Healthcare Industry News: drug-eluting stent
News Release - September 3, 2008
Stentys Appoints Rene Spaargaren, MD, as Chief Medical Officerev3's former Vice President of International Clinical Affairs will oversee clinical development of Stentys' stent for treatment of blocked coronary artery bifurcations
"Dr. Spaargaren's extensive experience in leading the clinical development of cardiovascular technologies while working for companies such as ev3, Boston Scientific and Medtronic will certainly fortify our ongoing clinical development efforts."
- Gonzague Issenmann, Co-Founder and CEO, Stentys
PARIS--(HSMN NewsFeed)--Stentys (http://www.stentys.com) announced today that it has appointed Dr. René Spaargaren as its Chief Medical Officer (CMO). Stentys is developing the world’s first next-generation drug-eluting stent for treatment of blocked coronary artery bifurcations so that hundreds of thousands of patients might avoid open-chest surgery.
Previously at ev3, Dr. Spaargaren was Vice President of International Clinical Affairs since 2002, where he was responsible for driving new product development from R&D to acceptance by the medical community and launch into international markets. Prior to ev3, Dr. Spaargaren served for seven years (1995-2002) with Boston Scientific Corp. as Medical Director, Europe; and for three years (1992-1995) as Clinical Manager, Europe, with Medtronic (Cardiac Assist Venture).
“Dr. Spaargaren has achieved a great deal of success over the past six years at ev3 in helping the company establish itself as a market leader in several fast-growing vascular market-segments,” said Stentys’ CEO and co-founder, Gonzague Issenmann. “No doubt, he will play a critically important role in helping to establish that the Stentys bifurcation stent is as easy for cardiologists to use as conventional stents—but that our bifurcation stent is designed to provide superior treatment options by enabling full opening of the side branch.”
Coronary artery disease is caused by fatty lesions that narrow the coronary artery’s inside diameter (stenosis), consequently reducing the blood flow and depriving the heart muscle of oxygen. The dramatic consequence of this blockage is an often-lethal myocardial infarction (heart attack). Bifurcation is the area where one main vessel branches out into two smaller vessels, one being the continuation of the main vessel, and the other often referred to as the side branch. Narrowings at a bifurcation site are quite common. Indeed, 18 percent of percutaneous coronary interventions involve a bifurcation stenosis. Of those, restenosis (re-occurrence of the blockage) occurs in 20-25 percent of bifurcations treated with drug-eluting stents (DES).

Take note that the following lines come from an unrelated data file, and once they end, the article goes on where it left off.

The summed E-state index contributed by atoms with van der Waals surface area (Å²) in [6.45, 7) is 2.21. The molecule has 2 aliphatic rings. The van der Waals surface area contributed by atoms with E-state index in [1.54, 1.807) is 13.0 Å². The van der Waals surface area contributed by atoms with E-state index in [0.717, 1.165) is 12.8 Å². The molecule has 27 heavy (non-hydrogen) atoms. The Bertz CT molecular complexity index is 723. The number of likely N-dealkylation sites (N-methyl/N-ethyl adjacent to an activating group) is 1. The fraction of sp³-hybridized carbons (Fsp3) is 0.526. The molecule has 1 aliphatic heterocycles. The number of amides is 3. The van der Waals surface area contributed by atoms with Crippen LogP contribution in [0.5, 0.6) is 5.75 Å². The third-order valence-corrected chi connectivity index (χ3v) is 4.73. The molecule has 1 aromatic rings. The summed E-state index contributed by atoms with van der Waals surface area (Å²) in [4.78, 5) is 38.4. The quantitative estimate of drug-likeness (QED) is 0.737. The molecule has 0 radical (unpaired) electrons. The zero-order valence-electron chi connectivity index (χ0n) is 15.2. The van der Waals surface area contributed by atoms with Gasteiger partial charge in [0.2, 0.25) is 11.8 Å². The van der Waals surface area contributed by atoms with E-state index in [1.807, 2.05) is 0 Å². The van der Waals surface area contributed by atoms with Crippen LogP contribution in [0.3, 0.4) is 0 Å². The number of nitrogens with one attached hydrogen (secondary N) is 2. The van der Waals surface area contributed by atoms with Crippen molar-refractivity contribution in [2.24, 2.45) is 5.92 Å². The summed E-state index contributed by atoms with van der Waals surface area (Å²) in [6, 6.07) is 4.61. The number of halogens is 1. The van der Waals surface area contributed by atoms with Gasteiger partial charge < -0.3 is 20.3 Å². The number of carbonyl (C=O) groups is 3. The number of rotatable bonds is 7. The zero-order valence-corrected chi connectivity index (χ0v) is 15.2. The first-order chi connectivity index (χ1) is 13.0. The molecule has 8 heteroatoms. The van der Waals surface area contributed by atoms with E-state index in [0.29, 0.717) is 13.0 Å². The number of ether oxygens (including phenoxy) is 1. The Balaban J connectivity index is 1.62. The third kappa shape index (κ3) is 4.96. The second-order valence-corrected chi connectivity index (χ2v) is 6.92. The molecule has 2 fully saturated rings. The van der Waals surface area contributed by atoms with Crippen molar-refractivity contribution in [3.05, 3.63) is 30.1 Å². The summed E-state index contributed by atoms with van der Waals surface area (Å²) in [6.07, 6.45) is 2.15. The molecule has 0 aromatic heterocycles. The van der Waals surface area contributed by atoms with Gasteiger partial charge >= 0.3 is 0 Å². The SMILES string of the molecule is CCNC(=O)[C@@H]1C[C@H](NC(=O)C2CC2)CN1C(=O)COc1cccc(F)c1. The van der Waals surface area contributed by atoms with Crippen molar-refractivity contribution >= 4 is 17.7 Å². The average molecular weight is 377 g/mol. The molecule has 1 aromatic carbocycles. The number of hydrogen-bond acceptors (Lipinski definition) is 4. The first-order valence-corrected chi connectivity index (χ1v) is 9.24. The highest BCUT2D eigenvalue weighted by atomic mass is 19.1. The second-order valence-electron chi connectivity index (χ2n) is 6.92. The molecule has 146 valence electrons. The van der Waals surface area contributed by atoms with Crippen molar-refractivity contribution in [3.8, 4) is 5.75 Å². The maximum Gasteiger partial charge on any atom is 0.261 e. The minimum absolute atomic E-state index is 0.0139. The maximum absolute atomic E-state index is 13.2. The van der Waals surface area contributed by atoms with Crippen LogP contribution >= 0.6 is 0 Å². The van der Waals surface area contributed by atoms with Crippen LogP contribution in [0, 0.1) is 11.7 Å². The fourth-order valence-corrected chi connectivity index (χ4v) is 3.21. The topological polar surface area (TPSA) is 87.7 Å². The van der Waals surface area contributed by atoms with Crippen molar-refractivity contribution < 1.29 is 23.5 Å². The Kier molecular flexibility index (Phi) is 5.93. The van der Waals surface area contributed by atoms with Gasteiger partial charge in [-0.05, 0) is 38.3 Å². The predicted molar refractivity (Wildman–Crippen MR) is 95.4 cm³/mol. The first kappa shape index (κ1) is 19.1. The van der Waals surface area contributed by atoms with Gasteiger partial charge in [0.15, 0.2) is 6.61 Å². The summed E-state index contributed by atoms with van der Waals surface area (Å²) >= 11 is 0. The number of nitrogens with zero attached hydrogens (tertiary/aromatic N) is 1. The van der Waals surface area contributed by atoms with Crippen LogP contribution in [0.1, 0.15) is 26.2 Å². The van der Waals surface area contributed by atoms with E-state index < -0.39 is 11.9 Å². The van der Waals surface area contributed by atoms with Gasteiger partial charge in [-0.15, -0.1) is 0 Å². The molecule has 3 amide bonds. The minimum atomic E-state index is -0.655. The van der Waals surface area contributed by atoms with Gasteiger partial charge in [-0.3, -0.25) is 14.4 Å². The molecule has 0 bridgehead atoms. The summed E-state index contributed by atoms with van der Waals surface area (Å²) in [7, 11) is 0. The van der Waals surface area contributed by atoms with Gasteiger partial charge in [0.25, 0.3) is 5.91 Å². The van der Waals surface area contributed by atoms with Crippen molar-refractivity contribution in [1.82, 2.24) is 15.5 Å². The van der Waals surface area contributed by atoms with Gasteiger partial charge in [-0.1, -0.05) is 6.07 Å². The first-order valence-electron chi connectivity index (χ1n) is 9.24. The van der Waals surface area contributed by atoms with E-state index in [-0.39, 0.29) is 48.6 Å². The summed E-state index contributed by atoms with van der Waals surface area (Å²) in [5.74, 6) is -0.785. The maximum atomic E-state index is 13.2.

The patent-pending innovation of Stentys’ bifurcated stent is that the stent-opening for the side branch can be created anywhere in the stent after it is implanted in the vessel. In short, the procedure’s success is independent from accurate positioning. The Stentys procedure is performed in three simple steps: (1) Stentys is implanted in the main vessel with an approximate positioning, like a standard stent; (2) the cardiologist chooses the optimal location for the side branch opening by inserting a balloon through the stent mesh, which is a cath lab-standard procedure; and, (3) the balloon inflation disconnects the mesh and creates the opening—Stentys’ self-expanding property allows the in situ modeling of the stent to fit the patient’s unique arterial anatomy.
Based in Paris, Stentys intends to make treatment of blocked coronary artery bifurcations as simple and effective as a conventional stenting procedure. The Company has developed the world’s first next-generation dedicated stent for treatment of blocked coronary artery bifurcations that is designed so that hundreds of thousands of patients might avoid open-chest surgery. To date, the Stentys bifurcated stent has been successfully implanted in patients as part of the OPEN 1 trial, taking routine interventional time to complete; the patients were released from the ICU within hours of implantation of the Stentys bifurcated stent and were discharged from the hospital shortly after the procedure.
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